Postnatal ontogeny of the cranial base and craniofacial skeleton in male C57BL/6J mice: A reference standard for quantitative analysis

Siddharth R. Vora, Esra D. Camci, Timothy C. Cox

Research output: Contribution to journalArticleResearchpeer-review

35 Citations (Scopus)

Abstract

Growth of the craniofacial skeleton is a complex process controlled by both genetic and epigenetic factors, perturbations of which can lead to varying degrees of dysmorphology. Mouse models that recapitulate clinical craniofacial phenotypes are instrumental in studying the morphogenetic progression of diseases as well as uncovering their genetic and molecular bases. Commonly encountered phenotypes in these models include defects in the cranial base synchondroses, calvarial sutures, mandible or the midface, or any combination thereof, with the concurrent presence of altered overall craniofacial growth. However, the literature lacks an adequate normative timeline of developmental events and growth trends that shape the mouse craniofacial skeleton. In this report, we analyzed the postnatal craniofacial ontogeny (from postnatal day 7 [P7] through to P112) of male mice from the most widely used inbred mouse strain, C57BL/6J, using high-resolution microcomputed tomography (μCT) in combination with classic morphometric approaches. We also evaluated cranial base synchondroses at the histological level, and compared it to μCT-generated data to assess the timing and pattern of closure of these structures. Our data underscore the complex and unique growth patterns of individual bones and cranial regions and highlight the need to include younger animals in studies aimed at analyzing craniofacial growth processes. Furthermore, these data serve as a reference standard for future quantitative work.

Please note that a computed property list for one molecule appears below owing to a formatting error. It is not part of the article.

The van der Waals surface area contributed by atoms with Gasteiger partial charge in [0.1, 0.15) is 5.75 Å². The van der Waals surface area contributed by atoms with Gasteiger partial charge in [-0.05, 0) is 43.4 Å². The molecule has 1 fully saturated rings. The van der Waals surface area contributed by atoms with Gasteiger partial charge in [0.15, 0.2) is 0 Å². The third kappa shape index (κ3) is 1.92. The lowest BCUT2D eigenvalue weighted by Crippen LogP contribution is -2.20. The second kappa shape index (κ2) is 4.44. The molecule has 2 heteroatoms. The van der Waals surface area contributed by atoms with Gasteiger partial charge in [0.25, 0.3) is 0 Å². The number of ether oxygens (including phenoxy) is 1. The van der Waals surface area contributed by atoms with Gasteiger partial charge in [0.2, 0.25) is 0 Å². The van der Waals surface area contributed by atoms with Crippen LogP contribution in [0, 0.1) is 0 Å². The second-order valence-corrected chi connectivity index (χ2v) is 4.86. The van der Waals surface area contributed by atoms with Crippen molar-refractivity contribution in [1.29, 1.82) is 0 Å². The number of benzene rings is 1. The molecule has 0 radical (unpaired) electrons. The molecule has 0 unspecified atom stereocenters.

Original languageEnglish
Article number417
Number of pages14
JournalFrontiers in Physiology
Volume6
DOIs
Publication statusPublished - 12 Jan 2016

Keywords

  • cranial base
  • synchondroses
  • postnatal growth
  • craniofacial
  • morphometrics
  • mouse models

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